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On Observing
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On Observing

One of the most exciting experiences in my yoga teacher training is the apprenticeship.  For certification, I am required to apprentice one of my teacher’s Yoga I class for an 11-week session.  As an apprentice, I consult with the lead teacher before each class to learn the theme/focus for the evening, and learn about any assistance that I can give to the teacher (in the form of demonstrations) or to the students (handing our props, making adjustments).  I do not “practice” along with the students – unless we are doing partner work and there is an uneven number of people.  As my teacher leads the students through the poses, I walk the aisles or stand to the side and observe.

YTT Friends!

(click on photo for identifications of these amazing people!)

There truly is a great power in observation.  First and foremost, it is a great privilege to see the new faces coming into the Yoga I classes at the studio.  They did something – made some sort of commitment or sacrifice – to be there at that particular moment in time.  Some beginners are nervous or scared walking into their first class, tentative to take the first steps into the class, while others are confident and feel at home.  Some automatically head to the very back of the room, while others seek out the spaces up front near the teacher.  Observing these tendencies is so meaningful to me, as a future yoga teacher myself, I feel that this experience of apprenticeship has underscored the fact that the best teachers are actually the best students – truly willing to learn from others.

Yoga Inspiration

Inspired by Sculpture: Ustrasana/ Camel Pose**

Another tenant of the certification is simply observing – not as an apprentice and not as a practitioner – a class as it is conducted.  You focus on how the teacher approaches the class;  the clarity of instruction, the poses and the sequences of the poses, and the general feeling in the room.  Observation is key.  When I am doing an observation, I put myself in the place of an absolute beginner and assess from there.  It is an amazing practice,  and very rewarding.  As a future teacher, I learn what makes sense to students and what doesn’t.  For that reason alone, it is invaluable.

My mother and I attended a Therapeutics yoga class this morning, taught by an amazing teacher named Lucy.  The best part of the story?  Lucy and I had talked online before but this was our first time meeting – we first met through Ravelry!   Lucy is a hardcore knitter just like so many of us, and she has done a number of workshops for knitters who are interested in yoga… in fact, we are thinking it might be fun to do another workshop sometime in the future.   Mom and I really enjoyed Lucy’s class – it was the ideal class for people coming back after injury, pregnancy, surgery, or with chronic pain issues.  It was my first time to take a gentle class, and I just marveled at the smart use of props and how yoga can truly be accessible for ALL people.  It was inspirational and made me see my own yoga poses in a different way.  I hope to observe more of these type of classes in the future.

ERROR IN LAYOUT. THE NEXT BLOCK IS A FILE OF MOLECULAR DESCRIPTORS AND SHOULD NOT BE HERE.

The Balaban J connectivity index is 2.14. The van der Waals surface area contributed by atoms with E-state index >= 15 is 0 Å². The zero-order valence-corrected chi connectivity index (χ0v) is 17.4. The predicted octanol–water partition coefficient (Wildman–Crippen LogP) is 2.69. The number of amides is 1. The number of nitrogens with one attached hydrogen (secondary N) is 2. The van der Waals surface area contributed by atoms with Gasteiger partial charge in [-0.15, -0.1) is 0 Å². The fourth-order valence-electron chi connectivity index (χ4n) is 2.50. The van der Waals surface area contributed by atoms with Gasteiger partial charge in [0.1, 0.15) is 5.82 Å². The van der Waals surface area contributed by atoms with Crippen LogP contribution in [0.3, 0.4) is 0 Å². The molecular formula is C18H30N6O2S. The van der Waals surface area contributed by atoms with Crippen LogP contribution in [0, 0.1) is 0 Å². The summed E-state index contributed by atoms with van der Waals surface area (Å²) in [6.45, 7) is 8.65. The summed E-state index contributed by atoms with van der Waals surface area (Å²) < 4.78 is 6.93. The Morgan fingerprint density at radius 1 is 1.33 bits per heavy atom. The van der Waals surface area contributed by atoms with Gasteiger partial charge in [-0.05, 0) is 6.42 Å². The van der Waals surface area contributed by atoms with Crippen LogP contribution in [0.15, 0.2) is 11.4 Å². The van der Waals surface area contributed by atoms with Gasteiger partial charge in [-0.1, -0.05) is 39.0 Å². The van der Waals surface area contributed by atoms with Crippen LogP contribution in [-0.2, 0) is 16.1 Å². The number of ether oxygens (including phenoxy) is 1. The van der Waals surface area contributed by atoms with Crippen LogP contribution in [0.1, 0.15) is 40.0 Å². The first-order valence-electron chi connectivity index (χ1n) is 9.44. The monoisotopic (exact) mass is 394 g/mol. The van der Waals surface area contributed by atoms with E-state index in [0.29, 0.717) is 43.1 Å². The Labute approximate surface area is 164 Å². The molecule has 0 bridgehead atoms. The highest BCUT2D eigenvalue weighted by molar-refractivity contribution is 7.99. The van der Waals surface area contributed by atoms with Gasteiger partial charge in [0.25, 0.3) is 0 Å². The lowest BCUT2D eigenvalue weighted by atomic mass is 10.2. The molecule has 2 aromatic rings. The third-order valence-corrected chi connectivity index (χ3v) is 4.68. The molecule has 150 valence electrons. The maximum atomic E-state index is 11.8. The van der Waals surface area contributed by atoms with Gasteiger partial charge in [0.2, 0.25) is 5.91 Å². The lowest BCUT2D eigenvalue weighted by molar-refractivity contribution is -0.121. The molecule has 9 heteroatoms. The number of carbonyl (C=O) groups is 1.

I had another wonderful weekend at Yoga Teacher Training (YTT).   We have only been together in YTT for 2 months in this program, but I already feel such a bond with all of these women.  We spend 15 hours straight with them over a three-day period once a month (more with my teachers!) so it is no wonder that we have grown close!  We are preparing to teach a FREE community class next month (April 19th!) where each teacher-in-training teaches the class a series of poses.  We are inviting all friends and family members to come to the free class (if you are local and interested, please contact me and I will give you full details!).  I was assigned to teach some of the seated poses, including a twist, a hip-opener, and a restorative pose with blankets.  I am really looking forward to the experience!

If you are on Ravelry, and are interested in learning more about yoga, please check out the Namaste Knitters group.  It is a wonderful and accepting community with several knowledgable teachers and long-time practitioners, as well as lots of beginners.  It would be a pleasure to have you join us!

**Inspired by the lovely Alexander Calder sculpture entitled “Eagle” at the Olympic Sculpture Park in downtown Seattle, I did a yoga pose in front while Kris and Jenna took the photo.  I chose to do a deeper backbend version of Ustrasana, or Camel Pose with my right arm extended.

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20 Responses

  1. Whistlepea

    I think you have more training in YTT than I did as a teacher! It’s so intense!

  2. Vanessa

    What a joy it is for you to be going thru this process Lolly. Such fantastic points that you are pulling forward here.
    I remeber so many of these same things when I went thru my YTT almost 3 years ago. I am still close to many of the people who were in my training, you really do bond with them in a special way.
    (I just took a 6 week basic back care class, based in the Therapudic yoga idea- it is so fantastic to strip down the practice to the bare minimum and allow yourself the props and SUPPORT that we so often don’t allow ourselves)

    Congrats on this journey, it is a beautiful and wonderful one!

  3. Nachaele Olson